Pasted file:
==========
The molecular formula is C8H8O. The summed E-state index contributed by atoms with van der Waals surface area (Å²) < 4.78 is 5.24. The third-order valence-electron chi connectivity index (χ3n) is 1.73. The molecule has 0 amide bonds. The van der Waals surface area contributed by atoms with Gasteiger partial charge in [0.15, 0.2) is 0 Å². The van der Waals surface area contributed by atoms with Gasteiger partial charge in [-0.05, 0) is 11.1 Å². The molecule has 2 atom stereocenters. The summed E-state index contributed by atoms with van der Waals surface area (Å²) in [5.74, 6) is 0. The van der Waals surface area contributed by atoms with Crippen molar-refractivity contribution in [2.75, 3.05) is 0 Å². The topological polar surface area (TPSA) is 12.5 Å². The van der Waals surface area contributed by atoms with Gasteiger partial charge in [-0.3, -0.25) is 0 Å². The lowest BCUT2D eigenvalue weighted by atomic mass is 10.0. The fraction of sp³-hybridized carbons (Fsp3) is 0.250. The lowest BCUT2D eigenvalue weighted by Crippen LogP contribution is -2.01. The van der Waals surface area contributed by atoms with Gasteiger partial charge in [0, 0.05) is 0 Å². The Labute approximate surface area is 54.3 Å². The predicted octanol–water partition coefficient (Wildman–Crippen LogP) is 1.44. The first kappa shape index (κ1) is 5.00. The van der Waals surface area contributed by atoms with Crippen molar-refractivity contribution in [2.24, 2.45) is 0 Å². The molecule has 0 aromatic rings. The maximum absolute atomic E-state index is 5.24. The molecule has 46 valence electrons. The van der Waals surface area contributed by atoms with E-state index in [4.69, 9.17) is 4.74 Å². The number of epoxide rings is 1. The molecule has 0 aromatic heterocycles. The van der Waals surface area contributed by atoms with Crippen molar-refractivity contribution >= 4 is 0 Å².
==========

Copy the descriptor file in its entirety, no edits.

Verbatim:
The molecular formula is C8H8O. The summed E-state index contributed by atoms with van der Waals surface area (Å²) < 4.78 is 5.24. The third-order valence-electron chi connectivity index (χ3n) is 1.73. The molecule has 0 amide bonds. The van der Waals surface area contributed by atoms with Gasteiger partial charge in [0.15, 0.2) is 0 Å². The van der Waals surface area contributed by atoms with Gasteiger partial charge in [-0.05, 0) is 11.1 Å². The molecule has 2 atom stereocenters. The summed E-state index contributed by atoms with van der Waals surface area (Å²) in [5.74, 6) is 0. The van der Waals surface area contributed by atoms with Crippen molar-refractivity contribution in [2.75, 3.05) is 0 Å². The topological polar surface area (TPSA) is 12.5 Å². The van der Waals surface area contributed by atoms with Gasteiger partial charge in [-0.3, -0.25) is 0 Å². The lowest BCUT2D eigenvalue weighted by atomic mass is 10.0. The fraction of sp³-hybridized carbons (Fsp3) is 0.250. The lowest BCUT2D eigenvalue weighted by Crippen LogP contribution is -2.01. The van der Waals surface area contributed by atoms with Gasteiger partial charge in [0, 0.05) is 0 Å². The Labute approximate surface area is 54.3 Å². The predicted octanol–water partition coefficient (Wildman–Crippen LogP) is 1.44. The first kappa shape index (κ1) is 5.00. The van der Waals surface area contributed by atoms with Crippen molar-refractivity contribution in [2.24, 2.45) is 0 Å². The molecule has 0 aromatic rings. The maximum absolute atomic E-state index is 5.24. The molecule has 46 valence electrons. The van der Waals surface area contributed by atoms with E-state index in [4.69, 9.17) is 4.74 Å². The number of epoxide rings is 1. The molecule has 0 aromatic heterocycles. The van der Waals surface area contributed by atoms with Crippen molar-refractivity contribution >= 4 is 0 Å².